This morning, I dropped off my wife at the airport so she could fly off to see another guy. Again.

This is like, the third time this year she’s left me for the same dude. Last time, I had to drive all the way to Arizona to drag her back home.

For some reason, I’m grateful. Not just thankful. Grateful.

Whoa. Sounds like I’m happy to get rid of her. I’m not.

She’s flying out to Carmel, California, to hang out with our baby grandson Ben. Ben’s parents have a big event on Saturday, so Susie gets to hang out with Ben all day while visiting one of the destinations on her bucket list. She’s been excited for weeks and bouncing off the danged walls.

Why the heck am I feeling grateful about my wife leaving me (again)?

Lots of reasons. No, I’m not glad she’s gone. I don’t exactly do well without her. I can take care of myself (for the most part) just fine. I’m just a whole lot happier when she’s around.

I’m grateful because our kids love her enough to spoil her in such a big way. She deserves it. This trip is gonna make her so, so happy, and I’ll take all the happy I can get when it comes to her and the rest of our crew.

I could have said I’m “thankful” since Thanksgiving Day was yesterday, but I’ve misused the word too many times. Most of those times, I was simply reciting something instead of actually feeling it. I still remember being 7 years old and living in a home with strangers. That Thanksgiving, the adults supervising us wanted us boys to go around the table and say something about why we were thankful.

When it came my turn, I just stared. Or probably glared. I was mad at the world and thankful for nothing. After an uncomfortable silence, they skipped me and went on to the next kid, who mumbled something about a toy he’d gotten for his birthday. I wanted to smack him with it.

I spent a lot of years trying to find reasons to feel thankful. It always seemed when I was at my worst, something like Thanksgiving would roll around demanding I express appreciation for whatever. I mostly glared. I wasn’t smart enough to look a little deeper. I was too hung up on the wrong stuff.

Now (and yes, thankfully), I’m at a place in my life where I understand there’s a difference between feeling thankful and feeling truly grateful. One definition of “thankful” describes the word as a reaction to a benefit received. You know, like when someone cooks a massive meal on Thanksgiving and all I gotta do is show up and eat it.

The word “grateful” goes a little deeper. In her article “The Difference Between Gratitude and Thankfulness” author Susan Rhoads describes the contrast beautifully, pointing out how it’s “a state of being, where you feel a sense of appreciation that comes from deep within. You are at peace with the world, and appreciate that state of affairs deep within.”

Danged straight, ma’am. I can say “thanks,” but I feel more grateful. I get the difference now. Finally. Even stranger, I’ve learned to feel grateful for the bad times past or present. They’re exactly why I’m so appreciative of every little good thing I experience. I know now how to spend less time mourning anyone or anything I’ve lost and more time on looking at what I still have.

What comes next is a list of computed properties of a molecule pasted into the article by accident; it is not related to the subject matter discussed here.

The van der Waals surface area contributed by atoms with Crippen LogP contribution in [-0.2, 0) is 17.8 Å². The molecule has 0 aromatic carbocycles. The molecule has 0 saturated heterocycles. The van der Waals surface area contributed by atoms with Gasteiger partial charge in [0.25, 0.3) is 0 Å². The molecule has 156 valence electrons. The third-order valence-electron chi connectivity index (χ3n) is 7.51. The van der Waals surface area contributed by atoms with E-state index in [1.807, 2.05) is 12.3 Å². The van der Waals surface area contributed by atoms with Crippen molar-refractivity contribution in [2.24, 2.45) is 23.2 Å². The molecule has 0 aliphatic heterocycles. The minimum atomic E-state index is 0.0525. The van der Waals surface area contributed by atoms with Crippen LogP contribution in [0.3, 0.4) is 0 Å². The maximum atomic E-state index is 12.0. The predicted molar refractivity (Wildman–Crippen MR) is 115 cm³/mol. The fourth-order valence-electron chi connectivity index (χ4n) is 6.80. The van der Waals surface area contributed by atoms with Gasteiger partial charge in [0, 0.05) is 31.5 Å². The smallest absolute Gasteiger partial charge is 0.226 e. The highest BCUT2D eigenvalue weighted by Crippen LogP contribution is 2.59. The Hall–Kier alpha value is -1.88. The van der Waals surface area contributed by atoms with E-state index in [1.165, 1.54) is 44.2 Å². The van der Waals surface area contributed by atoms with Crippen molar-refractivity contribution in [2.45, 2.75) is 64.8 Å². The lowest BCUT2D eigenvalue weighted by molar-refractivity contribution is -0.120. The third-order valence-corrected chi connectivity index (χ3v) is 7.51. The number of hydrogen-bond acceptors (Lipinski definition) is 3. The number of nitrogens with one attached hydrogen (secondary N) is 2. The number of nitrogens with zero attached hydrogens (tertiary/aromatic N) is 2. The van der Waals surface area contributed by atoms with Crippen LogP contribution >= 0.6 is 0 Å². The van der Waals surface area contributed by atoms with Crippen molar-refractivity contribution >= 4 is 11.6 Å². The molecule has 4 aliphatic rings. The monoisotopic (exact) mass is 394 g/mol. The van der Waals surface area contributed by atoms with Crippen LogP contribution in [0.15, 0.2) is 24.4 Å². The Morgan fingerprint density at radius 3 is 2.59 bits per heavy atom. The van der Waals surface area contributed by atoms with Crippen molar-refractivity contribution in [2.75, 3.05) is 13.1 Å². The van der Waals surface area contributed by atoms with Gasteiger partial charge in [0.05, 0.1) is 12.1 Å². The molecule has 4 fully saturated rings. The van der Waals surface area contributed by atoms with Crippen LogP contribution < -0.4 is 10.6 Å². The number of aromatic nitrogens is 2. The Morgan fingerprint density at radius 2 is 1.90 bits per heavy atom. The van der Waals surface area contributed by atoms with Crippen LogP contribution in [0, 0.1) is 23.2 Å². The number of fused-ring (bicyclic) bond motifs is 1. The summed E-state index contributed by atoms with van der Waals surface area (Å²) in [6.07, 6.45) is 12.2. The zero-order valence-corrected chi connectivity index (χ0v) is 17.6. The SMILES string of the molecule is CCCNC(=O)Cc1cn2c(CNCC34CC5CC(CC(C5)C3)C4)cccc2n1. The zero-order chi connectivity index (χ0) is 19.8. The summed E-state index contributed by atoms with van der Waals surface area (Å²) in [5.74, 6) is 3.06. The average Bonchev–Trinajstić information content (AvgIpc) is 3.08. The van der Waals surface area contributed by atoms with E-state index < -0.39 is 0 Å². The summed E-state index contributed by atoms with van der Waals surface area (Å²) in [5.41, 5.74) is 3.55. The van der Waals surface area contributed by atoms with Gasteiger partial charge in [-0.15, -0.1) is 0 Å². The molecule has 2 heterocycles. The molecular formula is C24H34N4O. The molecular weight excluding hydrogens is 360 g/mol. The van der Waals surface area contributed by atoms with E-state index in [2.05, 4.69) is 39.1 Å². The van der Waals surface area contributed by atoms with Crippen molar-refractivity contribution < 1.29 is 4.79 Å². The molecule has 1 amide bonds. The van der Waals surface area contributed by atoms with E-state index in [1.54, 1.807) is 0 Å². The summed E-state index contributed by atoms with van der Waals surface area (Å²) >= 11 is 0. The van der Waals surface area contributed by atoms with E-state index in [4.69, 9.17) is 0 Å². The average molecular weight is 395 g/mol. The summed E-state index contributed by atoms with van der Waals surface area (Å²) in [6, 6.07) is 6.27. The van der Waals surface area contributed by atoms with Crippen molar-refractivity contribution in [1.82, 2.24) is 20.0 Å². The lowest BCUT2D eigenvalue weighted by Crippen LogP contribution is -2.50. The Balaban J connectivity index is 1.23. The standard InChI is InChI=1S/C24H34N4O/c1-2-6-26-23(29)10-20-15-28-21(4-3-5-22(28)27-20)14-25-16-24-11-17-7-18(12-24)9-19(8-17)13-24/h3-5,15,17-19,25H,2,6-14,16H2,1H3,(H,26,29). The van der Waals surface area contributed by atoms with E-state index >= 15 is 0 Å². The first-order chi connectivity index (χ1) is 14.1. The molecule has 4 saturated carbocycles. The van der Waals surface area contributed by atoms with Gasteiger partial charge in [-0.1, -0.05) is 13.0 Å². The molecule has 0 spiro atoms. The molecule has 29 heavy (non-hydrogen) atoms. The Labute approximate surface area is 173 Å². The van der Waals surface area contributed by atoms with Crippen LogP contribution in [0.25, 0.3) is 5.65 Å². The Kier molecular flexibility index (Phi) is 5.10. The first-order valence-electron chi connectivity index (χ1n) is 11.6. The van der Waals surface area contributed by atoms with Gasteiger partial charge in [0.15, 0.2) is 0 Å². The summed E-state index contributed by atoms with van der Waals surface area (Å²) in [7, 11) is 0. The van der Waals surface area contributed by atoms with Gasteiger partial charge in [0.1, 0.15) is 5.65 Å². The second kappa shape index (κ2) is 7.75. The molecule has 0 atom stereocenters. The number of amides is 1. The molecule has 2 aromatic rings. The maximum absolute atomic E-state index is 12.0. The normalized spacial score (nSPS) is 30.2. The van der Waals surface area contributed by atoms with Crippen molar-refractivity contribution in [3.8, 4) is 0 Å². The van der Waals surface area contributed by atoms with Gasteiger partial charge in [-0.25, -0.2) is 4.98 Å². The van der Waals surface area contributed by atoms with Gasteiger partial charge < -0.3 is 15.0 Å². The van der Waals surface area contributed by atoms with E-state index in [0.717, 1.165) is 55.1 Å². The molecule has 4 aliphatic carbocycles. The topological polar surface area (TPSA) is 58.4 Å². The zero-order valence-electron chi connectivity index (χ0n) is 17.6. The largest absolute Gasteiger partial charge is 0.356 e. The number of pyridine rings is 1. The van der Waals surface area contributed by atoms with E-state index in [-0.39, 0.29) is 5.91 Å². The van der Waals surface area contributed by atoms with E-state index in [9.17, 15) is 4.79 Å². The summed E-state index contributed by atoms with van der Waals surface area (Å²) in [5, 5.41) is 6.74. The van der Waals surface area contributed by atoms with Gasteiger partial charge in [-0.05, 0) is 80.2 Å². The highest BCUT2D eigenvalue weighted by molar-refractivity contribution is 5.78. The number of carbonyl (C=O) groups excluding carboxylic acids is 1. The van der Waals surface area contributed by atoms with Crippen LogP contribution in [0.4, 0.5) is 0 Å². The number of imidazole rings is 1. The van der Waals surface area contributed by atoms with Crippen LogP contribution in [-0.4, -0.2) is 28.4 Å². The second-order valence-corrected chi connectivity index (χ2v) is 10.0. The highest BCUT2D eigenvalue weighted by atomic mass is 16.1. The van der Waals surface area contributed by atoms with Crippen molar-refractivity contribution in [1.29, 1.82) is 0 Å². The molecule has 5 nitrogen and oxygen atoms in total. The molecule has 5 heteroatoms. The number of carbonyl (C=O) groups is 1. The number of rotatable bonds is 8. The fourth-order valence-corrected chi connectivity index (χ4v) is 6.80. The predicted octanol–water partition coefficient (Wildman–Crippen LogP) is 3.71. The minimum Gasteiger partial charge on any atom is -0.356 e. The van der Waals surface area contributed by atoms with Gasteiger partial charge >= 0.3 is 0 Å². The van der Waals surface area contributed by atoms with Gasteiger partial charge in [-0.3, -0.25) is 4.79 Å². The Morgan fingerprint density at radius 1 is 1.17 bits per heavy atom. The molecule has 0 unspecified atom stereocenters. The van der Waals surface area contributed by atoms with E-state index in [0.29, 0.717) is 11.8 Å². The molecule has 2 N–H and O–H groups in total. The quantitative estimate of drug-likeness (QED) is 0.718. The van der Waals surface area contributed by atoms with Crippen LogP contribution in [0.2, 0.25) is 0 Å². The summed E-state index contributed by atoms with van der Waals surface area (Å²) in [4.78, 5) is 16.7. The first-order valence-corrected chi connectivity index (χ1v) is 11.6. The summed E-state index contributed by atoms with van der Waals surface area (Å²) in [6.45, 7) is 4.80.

Yes, I’m thankful for plenty of reasons, but saying so isn’t enough — especially if I’m only gonna say it on a specific holiday. I’ve had to work hard to focus more on a real sense of gratitude — not for what someone does for me, but for everything I have. Took years to ditch my angry, 7-year-old attitude and exchange it for something resembling gratitude.

I feel thankful for having a job, but I’m more grateful about doing something I love and making a good living doing it. I can be thankful for the paycheck, but I’m even more grateful for all the people around me every time I go to work. It’s an everyday feeling, and not a “once-per-month” experience. I wake up happy, go to bed happy and stay happy in all the hours in between. It hasn’t always been so. I haven’t forgotten.

I’m thankful for my home — my very first real home, and I didn’t get it until a mere eight years ago — but I’m forever grateful for what makes it what it is. My sweet wife, for one. Without her, this place is an empty stack of wood and bricks. Without our entire family, this place would be nothing more than an old man’s cave. Our kids and grandkids might still show up, but probably just to feed the grouchy old bear living there.

Without all those reasons, my backyard — my sanctuary — would be a hiding place instead of the place I sit and express my eternal gratitude every single morning and evening. My lady finally figured out I’m not completely crazy when she hears me outside talking to myself. She knows I’m running down my list of blessings. She doesn’t call for help near as much any more.

So yes, I’m happy my wife left me for another guy again. I’m happy because she’s happy, and our kids and grand-brats are happy. I like that even more than I like corn bread dressing.

This day after Thanksgiving, I promise I’ll still be thankful.

But I know I can do better. I can remind myself how if I really want to show appreciation for what I have and what I do, I need to find ways to express those feelings every day, and not only when someone is feeding me.

The day after Thanksgiving. Yes, I’m full, and I’m not talking about food.

I’ve got me a whole plate full of grateful.

Gary Stallard is a regular contributor to the Opinion page of The Lufkin Daily News. His email address is